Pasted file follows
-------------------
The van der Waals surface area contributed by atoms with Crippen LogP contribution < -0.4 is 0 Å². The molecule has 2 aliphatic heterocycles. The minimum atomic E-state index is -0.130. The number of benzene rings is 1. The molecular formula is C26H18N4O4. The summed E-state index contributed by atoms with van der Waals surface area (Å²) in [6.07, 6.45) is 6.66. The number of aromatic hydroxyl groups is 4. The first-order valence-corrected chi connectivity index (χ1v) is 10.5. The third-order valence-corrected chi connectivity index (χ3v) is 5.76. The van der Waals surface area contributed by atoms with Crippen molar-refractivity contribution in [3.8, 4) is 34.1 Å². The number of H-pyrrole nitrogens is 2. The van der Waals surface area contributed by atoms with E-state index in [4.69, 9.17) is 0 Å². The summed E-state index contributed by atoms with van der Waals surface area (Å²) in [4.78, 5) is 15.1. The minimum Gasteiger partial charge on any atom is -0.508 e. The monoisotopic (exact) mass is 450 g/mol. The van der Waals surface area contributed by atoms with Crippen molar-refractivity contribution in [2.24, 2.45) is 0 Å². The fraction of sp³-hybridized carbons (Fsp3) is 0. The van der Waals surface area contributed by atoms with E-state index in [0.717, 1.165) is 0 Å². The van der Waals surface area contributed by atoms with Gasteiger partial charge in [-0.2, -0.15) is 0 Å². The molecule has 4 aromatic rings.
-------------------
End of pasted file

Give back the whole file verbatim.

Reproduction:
The van der Waals surface area contributed by atoms with Crippen LogP contribution < -0.4 is 0 Å². The molecule has 2 aliphatic heterocycles. The minimum atomic E-state index is -0.130. The number of benzene rings is 1. The molecular formula is C26H18N4O4. The summed E-state index contributed by atoms with van der Waals surface area (Å²) in [6.07, 6.45) is 6.66. The number of aromatic hydroxyl groups is 4. The first-order valence-corrected chi connectivity index (χ1v) is 10.5. The third-order valence-corrected chi connectivity index (χ3v) is 5.76. The van der Waals surface area contributed by atoms with Crippen molar-refractivity contribution in [3.8, 4) is 34.1 Å². The number of H-pyrrole nitrogens is 2. The van der Waals surface area contributed by atoms with E-state index in [4.69, 9.17) is 0 Å². The summed E-state index contributed by atoms with van der Waals surface area (Å²) in [4.78, 5) is 15.1. The minimum Gasteiger partial charge on any atom is -0.508 e. The monoisotopic (exact) mass is 450 g/mol. The van der Waals surface area contributed by atoms with Crippen molar-refractivity contribution in [2.24, 2.45) is 0 Å². The fraction of sp³-hybridized carbons (Fsp3) is 0. The van der Waals surface area contributed by atoms with E-state index in [0.717, 1.165) is 0 Å². The van der Waals surface area contributed by atoms with Gasteiger partial charge in [-0.2, -0.15) is 0 Å². The molecule has 4 aromatic rings.